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Civil-Comp Proceedings
ISSN 1759-3433
CCP: 99
Edited by: B.H.V. Topping
Paper 130

Application of a Special Sensing Sleeper for Dynamic Interaction within the Boundary Layer between a Sleeper and Ballasts

A. Aikawa

Railway Technical Research Institute, Kokubunji, Tokyo, Japan

Full Bibliographic Reference for this paper
A. Aikawa, "Application of a Special Sensing Sleeper for Dynamic Interaction within the Boundary Layer between a Sleeper and Ballasts", in B.H.V. Topping, (Editor), "Proceedings of the Eleventh International Conference on Computational Structures Technology", Civil-Comp Press, Stirlingshire, UK, Paper 130, 2012. doi:10.4203/ccp.99.130
Keywords: ballasted track, field measurement, impact load, wave propagation, attenuation, spectrum analysis.

A ballast structure consists of compacted ballast rocks on a subgrade. The ballast layer has the important functions of distributing the immense load from the train traffic throughout the sleepers and of damping the dynamic loads. These important functions are accomplished through contact mechanisms that take place among respective ballast rocks. Because the frequent passage of trains loosens and deforms the ballast and the supporting bed through track deterioration, the ballast requires periodic maintenance, which is an important subject of technical research. As described in this paper, the author performed a fundamental examination of the propagation characteristic and the attenuation characteristic of ballast aggregate for traffic impact loads based on in-situ field measurements.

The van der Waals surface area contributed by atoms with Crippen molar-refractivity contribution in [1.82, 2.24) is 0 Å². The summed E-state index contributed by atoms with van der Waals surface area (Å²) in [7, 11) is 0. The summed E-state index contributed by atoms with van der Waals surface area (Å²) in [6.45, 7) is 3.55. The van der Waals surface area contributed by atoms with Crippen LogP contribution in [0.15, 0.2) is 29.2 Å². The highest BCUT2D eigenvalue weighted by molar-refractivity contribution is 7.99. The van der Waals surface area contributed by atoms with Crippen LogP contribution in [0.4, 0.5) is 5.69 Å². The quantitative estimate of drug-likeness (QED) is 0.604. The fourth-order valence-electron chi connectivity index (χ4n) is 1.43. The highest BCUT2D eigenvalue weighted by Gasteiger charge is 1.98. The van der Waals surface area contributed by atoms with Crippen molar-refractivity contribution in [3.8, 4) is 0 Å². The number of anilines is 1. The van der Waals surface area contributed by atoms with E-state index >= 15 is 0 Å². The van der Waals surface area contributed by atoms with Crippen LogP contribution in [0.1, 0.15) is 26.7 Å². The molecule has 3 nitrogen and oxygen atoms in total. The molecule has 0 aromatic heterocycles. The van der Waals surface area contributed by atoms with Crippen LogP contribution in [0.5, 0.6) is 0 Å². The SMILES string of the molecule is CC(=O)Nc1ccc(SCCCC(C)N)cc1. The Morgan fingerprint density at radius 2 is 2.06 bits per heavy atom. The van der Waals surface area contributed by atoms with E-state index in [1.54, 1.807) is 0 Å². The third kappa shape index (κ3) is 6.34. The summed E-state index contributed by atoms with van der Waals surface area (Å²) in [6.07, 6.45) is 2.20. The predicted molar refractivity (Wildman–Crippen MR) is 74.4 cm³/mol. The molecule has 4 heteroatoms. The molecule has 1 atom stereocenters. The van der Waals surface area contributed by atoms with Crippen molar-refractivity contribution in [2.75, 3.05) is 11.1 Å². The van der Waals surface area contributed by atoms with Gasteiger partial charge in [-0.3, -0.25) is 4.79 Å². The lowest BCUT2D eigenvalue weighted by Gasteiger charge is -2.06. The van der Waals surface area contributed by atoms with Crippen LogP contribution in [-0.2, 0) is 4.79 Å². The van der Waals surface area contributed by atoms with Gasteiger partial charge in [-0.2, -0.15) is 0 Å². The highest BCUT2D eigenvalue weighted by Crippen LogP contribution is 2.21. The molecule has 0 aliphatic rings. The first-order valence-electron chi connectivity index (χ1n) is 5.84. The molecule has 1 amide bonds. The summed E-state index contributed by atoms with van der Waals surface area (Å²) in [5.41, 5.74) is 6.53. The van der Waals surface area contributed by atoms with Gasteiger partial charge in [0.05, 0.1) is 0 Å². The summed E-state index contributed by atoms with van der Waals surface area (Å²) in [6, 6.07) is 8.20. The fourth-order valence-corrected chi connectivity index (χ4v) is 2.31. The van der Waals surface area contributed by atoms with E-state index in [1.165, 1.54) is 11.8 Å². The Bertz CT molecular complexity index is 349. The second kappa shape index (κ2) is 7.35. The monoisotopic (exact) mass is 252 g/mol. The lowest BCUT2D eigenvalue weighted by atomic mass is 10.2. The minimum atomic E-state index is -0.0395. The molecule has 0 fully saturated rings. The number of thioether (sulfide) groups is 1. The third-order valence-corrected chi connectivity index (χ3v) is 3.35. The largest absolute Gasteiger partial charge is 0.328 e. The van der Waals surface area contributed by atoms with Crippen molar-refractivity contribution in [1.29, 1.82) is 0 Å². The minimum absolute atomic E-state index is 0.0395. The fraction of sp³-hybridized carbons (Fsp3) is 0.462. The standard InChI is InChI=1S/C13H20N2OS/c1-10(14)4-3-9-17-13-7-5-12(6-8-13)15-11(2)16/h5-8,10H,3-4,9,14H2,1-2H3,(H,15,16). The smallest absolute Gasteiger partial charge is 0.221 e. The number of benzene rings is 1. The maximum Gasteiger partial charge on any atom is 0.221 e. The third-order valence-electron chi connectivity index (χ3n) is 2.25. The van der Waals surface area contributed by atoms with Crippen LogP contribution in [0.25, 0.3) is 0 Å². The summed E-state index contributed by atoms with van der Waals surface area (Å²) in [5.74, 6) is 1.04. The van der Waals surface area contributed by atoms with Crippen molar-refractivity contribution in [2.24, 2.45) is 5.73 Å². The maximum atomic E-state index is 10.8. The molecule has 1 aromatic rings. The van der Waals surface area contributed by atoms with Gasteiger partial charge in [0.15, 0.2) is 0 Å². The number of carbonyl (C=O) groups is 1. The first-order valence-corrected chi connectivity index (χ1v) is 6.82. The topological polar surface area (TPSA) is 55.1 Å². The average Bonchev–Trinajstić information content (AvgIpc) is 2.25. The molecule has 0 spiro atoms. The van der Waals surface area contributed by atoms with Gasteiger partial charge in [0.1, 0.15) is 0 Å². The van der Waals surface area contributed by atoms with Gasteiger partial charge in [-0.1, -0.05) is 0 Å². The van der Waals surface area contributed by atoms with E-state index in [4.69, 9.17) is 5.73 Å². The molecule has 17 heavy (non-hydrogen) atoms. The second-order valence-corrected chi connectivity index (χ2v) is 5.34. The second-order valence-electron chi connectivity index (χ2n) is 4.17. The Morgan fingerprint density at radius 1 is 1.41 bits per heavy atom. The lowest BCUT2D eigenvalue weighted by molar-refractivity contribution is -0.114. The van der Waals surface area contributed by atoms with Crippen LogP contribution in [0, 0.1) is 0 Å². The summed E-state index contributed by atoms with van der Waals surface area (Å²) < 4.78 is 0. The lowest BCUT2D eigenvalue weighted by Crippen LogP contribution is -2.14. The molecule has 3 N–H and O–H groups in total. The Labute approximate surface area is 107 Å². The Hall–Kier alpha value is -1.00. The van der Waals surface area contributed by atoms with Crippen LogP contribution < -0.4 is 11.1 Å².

Ballast grains transmit an impact load to a roadbed through multi-contact loading conditions in the boundary layers separating individual ballasts. In a ballasted track, the occurrence of plastic deformation that progresses by the movement and wear of ballast grains is affected by the transmission characteristics of the impact load within the ballast grain aggregate. According to in-situ field measurements using the sensing sleeper and sensing stones, a fundamental examination was performed of the propagation characteristics and the attenuation characteristics of ballast aggregates for traffic impact loads. Application of spectrum analysis in a frequency domain to the measurement results confirmed that dynamic load components not only of the 10-30 Hz low-frequency band of the passage of an axle load but also those over 100 Hz of higher frequency for the natural-frequency modes of a sleeper acting on a ballast layer. Moreover, for impact-load components over 100 Hz, the ballast layer provides resistsance because of its high rigidity. It can reduce the impact load amplitude to 1/3-1/5 per 10 cm of thickness. However, the ballast layer is almost non-resistant against the low-frequency wave components of the dynamic loads. In addition low-frequency load components are not reduced either.

Moreover, although the results were roughly divisible into two features related to the stiffness characteristics of the ballast layer. The ballast layer has high rigidity and resisted loads in the frequency region higher than about 100 Hz. Against impact-load components with a frequency of 10 Hz or less, the ballast behaviour is determined mostly only by an inertial term. Therefore the ballast layer develops resistance forces as a consequence of its mass.

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